I'm not a good thrift shopper - at least by comparison to other people who really make some awesome finds at yard sales and thrift stores. I'll never be the one who finds the original Davinci at some estate sale or discovers a pure silver tea set used by Martha Washington to serve the Adamses.
My finds are always a lot more mundane, and the first time I visited a thrift store, not only was I completely overwhelmed, but I came out with a bunch of junk I should never have brought home and only did so, because, well, it was cheap, right?
All of the original release Disney movies on VHS for (only) a $1 each?!? Score! Not!
Over the years, I've become much more careful and discerning when it comes to shopping at thrift stores, and while I may never really be good at it, I've discovered a few things that have helped me navigate through the aisles and not end up with someone else's cast-offs that will only be a future cast-off for me.
1. The first, and most important, art to thrifting is to know what one needs. It's okay to go in and browse (in fact, that's #2), but one can easily get overwhelmed and end up with a much higher total at the cash register than was intended, because the prices are $1 here and $1 there.
I have a list of things that I'm always on the look-out for, and a pretty good idea of the kinds of things I want brought into my house. Just about anything that's a non-electric kitchen hand tool, for instance, will go on the "consideration" list. I will pick up candles most of the time, when I see them, and I like to find interesting candle holders. Regular taper candles at the store cost between $1.50 and $2 each ... yes, for candles, and then, people turn around and donate them to Goodwill, where I get them for half price. But all candles are not created equal, and it's not "candles in general", but specific candles. I won't waste my money on tea lights or scented candles, but taper candles are a good deal ... and I even found two 100% bees wax candles once. It pays to look around a bit and take some time to pick up things and really look at them.
2. Which is point #2: Take time. When it comes to thrift store shopping, the mantra is "I'm just looking." Browsing is the key to good thrifting. When I know I'm going to go to Goodwill, I know I'm going to spend at least an hour just looking around, even if I go in for something specific. The last time I bought a new pair of jeans for myself was four or so years ago. I like a particular brand of jeans (Levis), and I need "long" ones, because I like them to hang below the tops of my shoes. It's a personal preference, but because I'm so particular, buying jeans at the thrift store is tough. I look, occasionally, but don't have much luck finding Levi's jeans in decent shape (I found the perfect pair once but they were stained, and I figure if I'm going to have stained jeans, I'd like to be the one to soil them ;). Unfortunately, I only have three pairs of jeans, and I wear them anytime I go out (when I'm home, I wear sweatpants), and so even with the limited wear, my jeans are starting to look a little threadbare in places, and one pair even has a little hole in the leg - great if one is a twenty-something college student - not so great for this *not* twenty year old, graying Grandmother :).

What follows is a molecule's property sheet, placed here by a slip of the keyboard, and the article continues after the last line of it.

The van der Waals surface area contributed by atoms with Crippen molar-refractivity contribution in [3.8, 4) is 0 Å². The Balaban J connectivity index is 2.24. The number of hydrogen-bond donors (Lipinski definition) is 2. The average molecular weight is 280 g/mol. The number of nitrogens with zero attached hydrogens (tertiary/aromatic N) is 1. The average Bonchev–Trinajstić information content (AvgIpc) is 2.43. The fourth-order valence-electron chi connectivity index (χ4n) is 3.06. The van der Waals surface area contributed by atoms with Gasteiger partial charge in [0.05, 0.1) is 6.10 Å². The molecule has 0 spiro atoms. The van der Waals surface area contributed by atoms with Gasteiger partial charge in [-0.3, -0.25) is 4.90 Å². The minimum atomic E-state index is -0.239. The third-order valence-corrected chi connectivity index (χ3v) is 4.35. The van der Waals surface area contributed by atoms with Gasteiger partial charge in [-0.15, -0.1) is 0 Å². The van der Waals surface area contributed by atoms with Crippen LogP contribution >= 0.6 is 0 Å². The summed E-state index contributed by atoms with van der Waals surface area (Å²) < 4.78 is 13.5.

I spent forty-five minutes the other day looking at jeans and came home with two pairs, for which I paid half what it would have cost me for one new pair. With a couple of key strokes and ten minutes (and a couple of days of waiting), I could have had, delivered to my house, a new pair of Levi's in the exact color, exact style, and exact size that I need, but, because I'm willing to take the time to go to Goodwill and look, I saved a lot of money.
3. We occasionally go to Goodwill to "look", but most of the time, when we go, we have something specific in mind to buy. Not specific like, I'm going to find a pair of Levi's, but specific like we need a gray sweatshirt for a dance costume. On those times when we're there for something specific, we've occasionally been disappointed to find that they don't have what we're looking for. Usually our wants are generic enough that we can find something to serve the purpose, but sometimes, there's just no alternative, and at those times, we have to be willing to walk away empty handed. Being an impulse shopper at the thrift store is just as bad as impulse shopping at any other store, which is why #1 is know what you need.